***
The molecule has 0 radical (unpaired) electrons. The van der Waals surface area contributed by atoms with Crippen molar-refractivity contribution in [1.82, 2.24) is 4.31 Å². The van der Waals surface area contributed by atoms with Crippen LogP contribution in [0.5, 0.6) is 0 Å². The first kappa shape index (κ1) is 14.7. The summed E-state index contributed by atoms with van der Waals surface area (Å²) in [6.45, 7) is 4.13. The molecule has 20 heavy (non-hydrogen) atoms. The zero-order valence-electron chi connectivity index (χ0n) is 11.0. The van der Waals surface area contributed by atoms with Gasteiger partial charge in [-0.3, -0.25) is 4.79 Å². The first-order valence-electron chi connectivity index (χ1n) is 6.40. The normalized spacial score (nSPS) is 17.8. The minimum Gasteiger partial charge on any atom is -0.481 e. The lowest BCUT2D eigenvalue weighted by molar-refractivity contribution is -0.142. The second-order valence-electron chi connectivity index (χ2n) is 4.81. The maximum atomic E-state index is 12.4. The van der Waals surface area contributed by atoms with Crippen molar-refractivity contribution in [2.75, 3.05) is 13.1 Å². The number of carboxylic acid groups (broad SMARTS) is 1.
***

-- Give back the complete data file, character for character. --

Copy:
The molecule has 0 radical (unpaired) electrons. The van der Waals surface area contributed by atoms with Crippen molar-refractivity contribution in [1.82, 2.24) is 4.31 Å². The van der Waals surface area contributed by atoms with Crippen LogP contribution in [0.5, 0.6) is 0 Å². The first kappa shape index (κ1) is 14.7. The summed E-state index contributed by atoms with van der Waals surface area (Å²) in [6.45, 7) is 4.13. The molecule has 20 heavy (non-hydrogen) atoms. The zero-order valence-electron chi connectivity index (χ0n) is 11.0. The van der Waals surface area contributed by atoms with Gasteiger partial charge in [-0.3, -0.25) is 4.79 Å². The first-order valence-electron chi connectivity index (χ1n) is 6.40. The normalized spacial score (nSPS) is 17.8. The minimum Gasteiger partial charge on any atom is -0.481 e. The lowest BCUT2D eigenvalue weighted by molar-refractivity contribution is -0.142. The second-order valence-electron chi connectivity index (χ2n) is 4.81. The maximum atomic E-state index is 12.4. The van der Waals surface area contributed by atoms with Crippen molar-refractivity contribution in [2.75, 3.05) is 13.1 Å². The number of carboxylic acid groups (broad SMARTS) is 1.